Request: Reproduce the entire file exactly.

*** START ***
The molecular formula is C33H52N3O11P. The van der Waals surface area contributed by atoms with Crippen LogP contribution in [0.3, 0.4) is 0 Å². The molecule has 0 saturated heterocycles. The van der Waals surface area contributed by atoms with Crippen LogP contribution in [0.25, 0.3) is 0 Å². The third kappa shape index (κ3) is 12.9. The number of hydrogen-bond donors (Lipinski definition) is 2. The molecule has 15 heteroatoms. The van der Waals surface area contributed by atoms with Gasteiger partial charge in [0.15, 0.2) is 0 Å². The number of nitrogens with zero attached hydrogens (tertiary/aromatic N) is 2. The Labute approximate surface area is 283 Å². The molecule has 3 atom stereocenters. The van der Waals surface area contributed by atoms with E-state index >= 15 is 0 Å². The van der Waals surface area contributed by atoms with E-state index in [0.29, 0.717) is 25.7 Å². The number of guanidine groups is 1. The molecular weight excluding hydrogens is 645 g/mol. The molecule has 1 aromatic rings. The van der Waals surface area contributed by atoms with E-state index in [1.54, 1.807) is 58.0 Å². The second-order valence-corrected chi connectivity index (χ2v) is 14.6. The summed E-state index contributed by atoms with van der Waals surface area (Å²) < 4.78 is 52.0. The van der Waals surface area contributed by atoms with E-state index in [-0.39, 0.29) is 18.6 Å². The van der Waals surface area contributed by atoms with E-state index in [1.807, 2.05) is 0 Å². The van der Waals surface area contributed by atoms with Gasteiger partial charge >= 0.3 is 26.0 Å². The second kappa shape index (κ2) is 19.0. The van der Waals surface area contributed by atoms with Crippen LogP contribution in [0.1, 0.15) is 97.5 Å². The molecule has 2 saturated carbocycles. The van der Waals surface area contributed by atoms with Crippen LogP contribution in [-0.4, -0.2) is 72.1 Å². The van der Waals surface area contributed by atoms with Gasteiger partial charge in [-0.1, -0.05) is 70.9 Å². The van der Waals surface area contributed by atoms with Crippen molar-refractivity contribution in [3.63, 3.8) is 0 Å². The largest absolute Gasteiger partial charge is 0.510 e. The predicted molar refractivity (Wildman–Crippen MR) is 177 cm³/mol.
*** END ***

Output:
The molecular formula is C33H52N3O11P. The van der Waals surface area contributed by atoms with Crippen LogP contribution in [0.3, 0.4) is 0 Å². The molecule has 0 saturated heterocycles. The van der Waals surface area contributed by atoms with Crippen LogP contribution in [0.25, 0.3) is 0 Å². The third kappa shape index (κ3) is 12.9. The number of hydrogen-bond donors (Lipinski definition) is 2. The molecule has 15 heteroatoms. The van der Waals surface area contributed by atoms with Gasteiger partial charge in [0.15, 0.2) is 0 Å². The number of nitrogens with zero attached hydrogens (tertiary/aromatic N) is 2. The Labute approximate surface area is 283 Å². The molecule has 3 atom stereocenters. The van der Waals surface area contributed by atoms with E-state index >= 15 is 0 Å². The van der Waals surface area contributed by atoms with E-state index in [0.29, 0.717) is 25.7 Å². The number of guanidine groups is 1. The molecular weight excluding hydrogens is 645 g/mol. The molecule has 1 aromatic rings. The van der Waals surface area contributed by atoms with E-state index in [1.54, 1.807) is 58.0 Å². The second-order valence-corrected chi connectivity index (χ2v) is 14.6. The summed E-state index contributed by atoms with van der Waals surface area (Å²) < 4.78 is 52.0. The van der Waals surface area contributed by atoms with E-state index in [-0.39, 0.29) is 18.6 Å². The van der Waals surface area contributed by atoms with E-state index in [1.807, 2.05) is 0 Å². The van der Waals surface area contributed by atoms with Gasteiger partial charge >= 0.3 is 26.0 Å². The second kappa shape index (κ2) is 19.0. The van der Waals surface area contributed by atoms with Crippen LogP contribution in [0.1, 0.15) is 97.5 Å². The molecule has 2 saturated carbocycles. The van der Waals surface area contributed by atoms with Crippen LogP contribution in [-0.4, -0.2) is 72.1 Å². The van der Waals surface area contributed by atoms with Gasteiger partial charge in [-0.1, -0.05) is 70.9 Å². The van der Waals surface area contributed by atoms with Crippen molar-refractivity contribution in [3.63, 3.8) is 0 Å². The largest absolute Gasteiger partial charge is 0.510 e. The predicted molar refractivity (Wildman–Crippen MR) is 177 cm³/mol.